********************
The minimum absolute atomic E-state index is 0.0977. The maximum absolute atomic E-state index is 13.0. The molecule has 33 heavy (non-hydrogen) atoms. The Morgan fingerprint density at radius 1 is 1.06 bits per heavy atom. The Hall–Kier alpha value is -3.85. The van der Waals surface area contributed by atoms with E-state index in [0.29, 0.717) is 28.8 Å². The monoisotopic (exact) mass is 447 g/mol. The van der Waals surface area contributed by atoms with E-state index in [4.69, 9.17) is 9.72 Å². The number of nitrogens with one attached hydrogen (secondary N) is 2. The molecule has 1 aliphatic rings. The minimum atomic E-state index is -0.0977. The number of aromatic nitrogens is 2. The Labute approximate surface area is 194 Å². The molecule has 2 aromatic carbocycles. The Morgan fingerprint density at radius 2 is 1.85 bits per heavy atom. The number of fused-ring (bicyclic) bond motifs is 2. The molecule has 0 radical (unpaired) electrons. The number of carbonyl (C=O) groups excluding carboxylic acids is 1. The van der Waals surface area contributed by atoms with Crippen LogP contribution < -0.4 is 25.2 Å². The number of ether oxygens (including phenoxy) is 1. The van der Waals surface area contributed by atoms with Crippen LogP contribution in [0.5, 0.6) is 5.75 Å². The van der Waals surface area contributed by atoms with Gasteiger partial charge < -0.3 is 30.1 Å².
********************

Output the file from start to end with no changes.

The minimum absolute atomic E-state index is 0.0977. The maximum absolute atomic E-state index is 13.0. The molecule has 33 heavy (non-hydrogen) atoms. The Morgan fingerprint density at radius 1 is 1.06 bits per heavy atom. The Hall–Kier alpha value is -3.85. The van der Waals surface area contributed by atoms with E-state index in [0.29, 0.717) is 28.8 Å². The monoisotopic (exact) mass is 447 g/mol. The van der Waals surface area contributed by atoms with E-state index in [4.69, 9.17) is 9.72 Å². The number of nitrogens with one attached hydrogen (secondary N) is 2. The molecule has 1 aliphatic rings. The minimum atomic E-state index is -0.0977. The number of aromatic nitrogens is 2. The Labute approximate surface area is 194 Å². The molecule has 2 aromatic carbocycles. The Morgan fingerprint density at radius 2 is 1.85 bits per heavy atom. The number of fused-ring (bicyclic) bond motifs is 2. The molecule has 0 radical (unpaired) electrons. The number of carbonyl (C=O) groups excluding carboxylic acids is 1. The van der Waals surface area contributed by atoms with Crippen LogP contribution < -0.4 is 25.2 Å². The number of ether oxygens (including phenoxy) is 1. The van der Waals surface area contributed by atoms with Crippen LogP contribution in [0.5, 0.6) is 5.75 Å². The van der Waals surface area contributed by atoms with Gasteiger partial charge < -0.3 is 30.1 Å².